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Propriety vs. Public Domain Licensing of Software and Research Products

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  • Alfonso GAMBARDELLA
  • Bronwyn H. HALL

Abstract

We study the production of knowledge when many researchers or inventors are involved, in a setting where there tensions can arise between individual public and private contributions. We first show, with the aid of a simple model, that without some kind of co-ordination, production of the public knowledge good (science or research software or database) is sub-optimal. Then we demonstrate that if "lead" researchers are able to establish a norm of contribution to the public good, a better outcome can be achieved. We show that the General Public License (GPL) used in the provision of open source software is one such mechanism. We then apply our results to the specific setting where the knowledge being produced is software or a database that will be used by academic researchers and possibly also by private firms, using as an example a product familiar to economists, econometric software. We conclude by discussing some of the ways in which pricing can ameliorate the problem of providing these products to academic researchers.

Suggested Citation

  • Alfonso GAMBARDELLA & Bronwyn H. HALL, 2004. "Propriety vs. Public Domain Licensing of Software and Research Products," Economics Working Papers ECO2004/15, European University Institute.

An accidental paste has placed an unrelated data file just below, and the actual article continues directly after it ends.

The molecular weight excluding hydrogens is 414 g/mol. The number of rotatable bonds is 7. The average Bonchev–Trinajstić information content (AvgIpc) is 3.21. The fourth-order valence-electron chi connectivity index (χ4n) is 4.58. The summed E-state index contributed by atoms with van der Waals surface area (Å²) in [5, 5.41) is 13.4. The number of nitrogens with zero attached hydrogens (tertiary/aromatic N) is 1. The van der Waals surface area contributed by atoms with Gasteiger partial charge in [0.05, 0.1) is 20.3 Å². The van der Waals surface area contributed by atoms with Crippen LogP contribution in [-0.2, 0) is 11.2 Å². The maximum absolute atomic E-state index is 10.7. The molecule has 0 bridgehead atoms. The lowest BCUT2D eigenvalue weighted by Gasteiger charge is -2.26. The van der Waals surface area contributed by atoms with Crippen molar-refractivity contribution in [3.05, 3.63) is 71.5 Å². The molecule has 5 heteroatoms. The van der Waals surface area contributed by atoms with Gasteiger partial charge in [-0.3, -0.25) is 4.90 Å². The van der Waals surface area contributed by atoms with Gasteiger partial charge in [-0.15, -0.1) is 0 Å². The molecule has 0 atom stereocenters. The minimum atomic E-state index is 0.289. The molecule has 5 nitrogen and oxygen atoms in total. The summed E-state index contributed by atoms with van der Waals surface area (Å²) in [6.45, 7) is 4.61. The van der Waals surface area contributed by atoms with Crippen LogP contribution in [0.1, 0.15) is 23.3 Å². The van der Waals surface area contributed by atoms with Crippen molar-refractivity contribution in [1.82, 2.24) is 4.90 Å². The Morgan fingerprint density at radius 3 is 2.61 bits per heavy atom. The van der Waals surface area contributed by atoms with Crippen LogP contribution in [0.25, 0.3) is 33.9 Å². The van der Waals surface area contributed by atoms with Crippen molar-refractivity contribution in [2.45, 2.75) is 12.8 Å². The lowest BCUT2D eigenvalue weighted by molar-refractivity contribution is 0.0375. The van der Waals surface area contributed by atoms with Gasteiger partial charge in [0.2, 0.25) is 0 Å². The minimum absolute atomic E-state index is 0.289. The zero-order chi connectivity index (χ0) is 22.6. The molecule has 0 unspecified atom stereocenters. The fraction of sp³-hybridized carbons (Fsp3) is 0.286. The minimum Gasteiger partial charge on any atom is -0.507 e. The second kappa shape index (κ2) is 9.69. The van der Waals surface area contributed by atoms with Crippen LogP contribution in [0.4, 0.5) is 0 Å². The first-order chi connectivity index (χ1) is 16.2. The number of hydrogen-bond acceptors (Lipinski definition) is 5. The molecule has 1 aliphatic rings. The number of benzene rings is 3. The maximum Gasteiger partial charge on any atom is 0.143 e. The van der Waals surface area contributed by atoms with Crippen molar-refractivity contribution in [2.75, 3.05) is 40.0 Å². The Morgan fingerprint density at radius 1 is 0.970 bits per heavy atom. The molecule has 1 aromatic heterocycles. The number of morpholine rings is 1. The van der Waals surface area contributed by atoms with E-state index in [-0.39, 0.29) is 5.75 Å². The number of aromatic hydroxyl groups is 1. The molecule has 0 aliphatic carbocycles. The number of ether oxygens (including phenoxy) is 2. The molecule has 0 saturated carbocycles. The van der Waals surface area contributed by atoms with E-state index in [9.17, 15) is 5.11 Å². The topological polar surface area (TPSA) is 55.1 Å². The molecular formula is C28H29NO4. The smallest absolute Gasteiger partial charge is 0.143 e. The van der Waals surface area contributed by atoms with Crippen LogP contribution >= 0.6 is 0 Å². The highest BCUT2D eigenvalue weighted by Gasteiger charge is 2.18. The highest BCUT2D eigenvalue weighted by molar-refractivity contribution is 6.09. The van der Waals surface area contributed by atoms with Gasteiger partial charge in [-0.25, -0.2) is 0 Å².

• Handle: RePEc:eui:euiwps:eco2004/15
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    References listed on IDEAS

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    Cited by:

    1. Francesco Rullani, 2005. "The Debate and the Community. “Reflexive Identity” in the FLOSS Community," LEM Papers Series 2005/18, Laboratory of Economics and Management (LEM), Sant'Anna School of Advanced Studies, Pisa, Italy.
    2. Stephen M. Maurer & Suzanne Scotchmer, 2006. "Open Source Software: The New Intellectual Property Paradigm," NBER Working Papers 12148, National Bureau of Economic Research, Inc.
    3. Andrea Fosfuri & Marco S. Giarratana & Alessandra Luzzi, 2005. "Firm Assets and Investments in Open Source Software Products," DRUID Working Papers 05-10, DRUID, Copenhagen Business School, Department of Industrial Economics and Strategy/Aalborg University, Department of Business Studies.
    4. Joaquin Azagra-Caro & Juana Aznar-Marqez & Juan Blanco, 2008. "Interactive vs. non-interactive knowledge production by faculty members," Applied Economics, Taylor & Francis Journals, vol. 40(10), pages 1289-1297.
    5. Bronwyn Hall, 2004. "Incentives for knowledge production with many producers," Working Papers wp292, Centre for Business Research, University of Cambridge.

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    More about this item

    JEL classification:

    • O34 - Economic Development, Innovation, Technological Change, and Growth - - Innovation; Research and Development; Technological Change; Intellectual Property Rights - - - Intellectual Property and Intellectual Capital
    • L86 - Industrial Organization - - Industry Studies: Services - - - Information and Internet Services; Computer Software
    • L23 - Industrial Organization - - Firm Objectives, Organization, and Behavior - - - Organization of Production

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